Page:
Training Needs Analysis

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Date: 05/06/2013

To have an effective training needs analysis conducted, you must enter into it with the aim to fully understand the needs of the organisation and its individuals. To put it bluntly, a half done analysis is like a half done marriage proposal – you don’t expect it to work.

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From an organisational perspective you want to know the following things:
1. What is the vision for the business –
the overall plan, where are they going and as your conducting the analysis are you aware of this in the way your questions are asked.
2. What are the values –
What do they value, what does a quality team look like to the business, what are the drivers, are these clearly stated?
3. What is the current strategy –
current because strategy can change, it is fluid and adapts to the business needs in the current environment, is the strategy clear, concise, and to the point?

From an individual perspective you want to know the following things:
1. What do they do?
2. What do they know?
3. What don’t they know?

The following is an example of a training needs analysis questionnaire I used with a select group of individuals who are potentially interested in training as a supervisor.
1. Are you new to management or an experienced manager?
2. How long have you been managing others? ___years ___ month
3. What is your age range? 18-25, 26-35, 36-45, 46-55, 56-65, 66-Older.
3. Describe the tasks you currently regularly perform? list at least five.
4. What is your role within your organisation?
5. How many people do you manage?
6. What was your induction process like? What was effective, What didn’t work?
7. What do you think you need to know to do your role? List at least five technical and five soft skills.
8. Do you believe you need to improve as a manger?
9. What areas would you like to have support and/or training?

Training Needs Analysis

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Tonight I reflect on my current approach to conducting a training needs analysis within my organisation. The process I have used such as surveys, one on one interviews, and course evaluations have been extremely helpful to identify where training is effective and where training can be invested to give the greatest return. It is this process that has always given me visibility of training across all the departments.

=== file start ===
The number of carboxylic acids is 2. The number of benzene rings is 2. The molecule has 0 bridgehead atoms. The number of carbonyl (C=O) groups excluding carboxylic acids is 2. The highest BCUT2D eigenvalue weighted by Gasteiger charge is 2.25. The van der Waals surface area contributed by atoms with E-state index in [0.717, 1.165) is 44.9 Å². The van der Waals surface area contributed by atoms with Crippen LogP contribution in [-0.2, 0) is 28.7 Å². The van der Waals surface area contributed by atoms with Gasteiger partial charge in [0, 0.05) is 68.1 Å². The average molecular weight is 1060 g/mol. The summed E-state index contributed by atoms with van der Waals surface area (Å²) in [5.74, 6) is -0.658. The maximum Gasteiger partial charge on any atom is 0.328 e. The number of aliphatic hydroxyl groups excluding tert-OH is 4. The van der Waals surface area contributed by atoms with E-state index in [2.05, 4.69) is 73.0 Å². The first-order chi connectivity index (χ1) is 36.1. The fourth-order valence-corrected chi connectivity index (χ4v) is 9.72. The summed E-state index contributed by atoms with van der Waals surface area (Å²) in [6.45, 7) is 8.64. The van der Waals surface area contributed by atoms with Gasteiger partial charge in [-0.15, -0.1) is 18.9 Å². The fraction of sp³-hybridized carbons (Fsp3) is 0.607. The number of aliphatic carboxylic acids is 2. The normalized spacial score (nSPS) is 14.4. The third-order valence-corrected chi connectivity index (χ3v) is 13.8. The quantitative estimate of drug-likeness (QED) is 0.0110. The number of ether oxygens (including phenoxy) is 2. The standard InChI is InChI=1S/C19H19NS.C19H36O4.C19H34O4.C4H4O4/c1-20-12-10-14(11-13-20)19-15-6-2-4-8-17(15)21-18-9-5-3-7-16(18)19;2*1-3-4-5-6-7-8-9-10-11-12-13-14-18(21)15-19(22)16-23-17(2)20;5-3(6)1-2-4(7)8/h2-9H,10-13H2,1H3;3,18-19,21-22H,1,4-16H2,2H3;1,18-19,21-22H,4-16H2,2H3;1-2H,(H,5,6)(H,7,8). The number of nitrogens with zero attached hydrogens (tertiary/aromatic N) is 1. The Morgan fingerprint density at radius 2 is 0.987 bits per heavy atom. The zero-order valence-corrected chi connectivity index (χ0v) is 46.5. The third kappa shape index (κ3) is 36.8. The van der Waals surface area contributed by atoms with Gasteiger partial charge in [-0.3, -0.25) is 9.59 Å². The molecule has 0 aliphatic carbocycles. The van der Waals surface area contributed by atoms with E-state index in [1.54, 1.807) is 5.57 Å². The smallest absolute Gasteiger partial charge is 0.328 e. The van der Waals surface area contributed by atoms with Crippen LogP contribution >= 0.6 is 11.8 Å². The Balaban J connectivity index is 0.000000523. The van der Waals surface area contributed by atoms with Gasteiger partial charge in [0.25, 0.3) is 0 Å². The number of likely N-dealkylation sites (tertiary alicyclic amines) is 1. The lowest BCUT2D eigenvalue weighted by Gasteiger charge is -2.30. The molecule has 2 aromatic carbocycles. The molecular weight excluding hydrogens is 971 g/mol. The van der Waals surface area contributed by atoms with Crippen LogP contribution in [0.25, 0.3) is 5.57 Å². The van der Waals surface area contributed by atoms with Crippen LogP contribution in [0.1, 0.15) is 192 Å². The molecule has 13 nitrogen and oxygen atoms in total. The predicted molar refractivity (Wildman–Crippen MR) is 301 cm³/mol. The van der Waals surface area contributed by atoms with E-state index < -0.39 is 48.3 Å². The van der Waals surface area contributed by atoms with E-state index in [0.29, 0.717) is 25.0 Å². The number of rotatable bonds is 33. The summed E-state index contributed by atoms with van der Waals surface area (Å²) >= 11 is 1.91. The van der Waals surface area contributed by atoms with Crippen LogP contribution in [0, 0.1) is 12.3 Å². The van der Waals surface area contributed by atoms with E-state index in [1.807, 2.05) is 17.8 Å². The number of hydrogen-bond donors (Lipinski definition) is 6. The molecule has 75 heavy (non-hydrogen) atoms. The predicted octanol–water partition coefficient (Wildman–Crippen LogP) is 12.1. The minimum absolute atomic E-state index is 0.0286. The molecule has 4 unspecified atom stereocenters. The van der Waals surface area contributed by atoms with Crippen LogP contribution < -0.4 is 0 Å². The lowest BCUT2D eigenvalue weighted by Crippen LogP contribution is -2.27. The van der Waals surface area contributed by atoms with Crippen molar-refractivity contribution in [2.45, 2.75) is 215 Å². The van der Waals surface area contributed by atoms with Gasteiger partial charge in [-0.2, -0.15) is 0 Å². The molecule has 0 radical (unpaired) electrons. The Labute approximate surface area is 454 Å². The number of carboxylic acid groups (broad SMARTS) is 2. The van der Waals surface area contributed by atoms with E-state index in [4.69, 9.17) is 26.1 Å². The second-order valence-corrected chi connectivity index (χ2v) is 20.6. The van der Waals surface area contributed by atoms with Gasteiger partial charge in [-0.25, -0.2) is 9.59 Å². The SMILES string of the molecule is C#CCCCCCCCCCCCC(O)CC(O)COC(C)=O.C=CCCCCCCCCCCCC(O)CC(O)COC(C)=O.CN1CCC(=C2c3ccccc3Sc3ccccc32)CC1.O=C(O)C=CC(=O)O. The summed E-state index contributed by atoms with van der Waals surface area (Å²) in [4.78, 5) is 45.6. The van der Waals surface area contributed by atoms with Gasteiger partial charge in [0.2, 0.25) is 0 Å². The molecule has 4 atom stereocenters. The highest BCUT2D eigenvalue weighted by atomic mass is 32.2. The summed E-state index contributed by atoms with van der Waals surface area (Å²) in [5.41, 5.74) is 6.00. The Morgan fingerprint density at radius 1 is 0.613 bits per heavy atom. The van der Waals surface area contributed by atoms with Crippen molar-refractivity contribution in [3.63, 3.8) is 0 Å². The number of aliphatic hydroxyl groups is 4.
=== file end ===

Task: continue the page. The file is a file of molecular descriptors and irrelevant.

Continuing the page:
What I believe to be an area that I can improve is the creation of a standardised departmental training needs questionnaire. As mentioned above this is conducted through many different streams including surveys, and one on one interviews. However, standardising some of the questions to use could assist in a speedier and accurate training needs analysis.

When there is a need for a training needs analysis to be conducted, whether identified through a manager or employee, this questionnaire should be used to collect relevant information.

Training Needs Analysis Questionnaire:

The learning and development team is currently reviewing all training events to ensure they are meeting the objectives of the individual, department and the organisation. Your input will not only be of considerable assistance in collecting this information, but it will also assist in identifying additional training requirements. Please answer the following questions and return to the Learning & Development Manager.

1. List below the courses that are currently being conducted for you and/or your department, then indicate how satisfied you are with the results of each course. (1 = Not Satisfied, 2= Satisfied, 3 = Very Satisfied).
Training Course: Satisfaction:
…Induction…. 2
…Negotiation Skills… 1

2. List below any of your departments and/or specific training needs to improve current job performance.

3. List below any additional training that you or your employees require. Please rank in order of need.

4. List below any training requirements you believe will develop within the next year.

5. List below any other areas in which you believe training can be of assistance to you and your department/employees.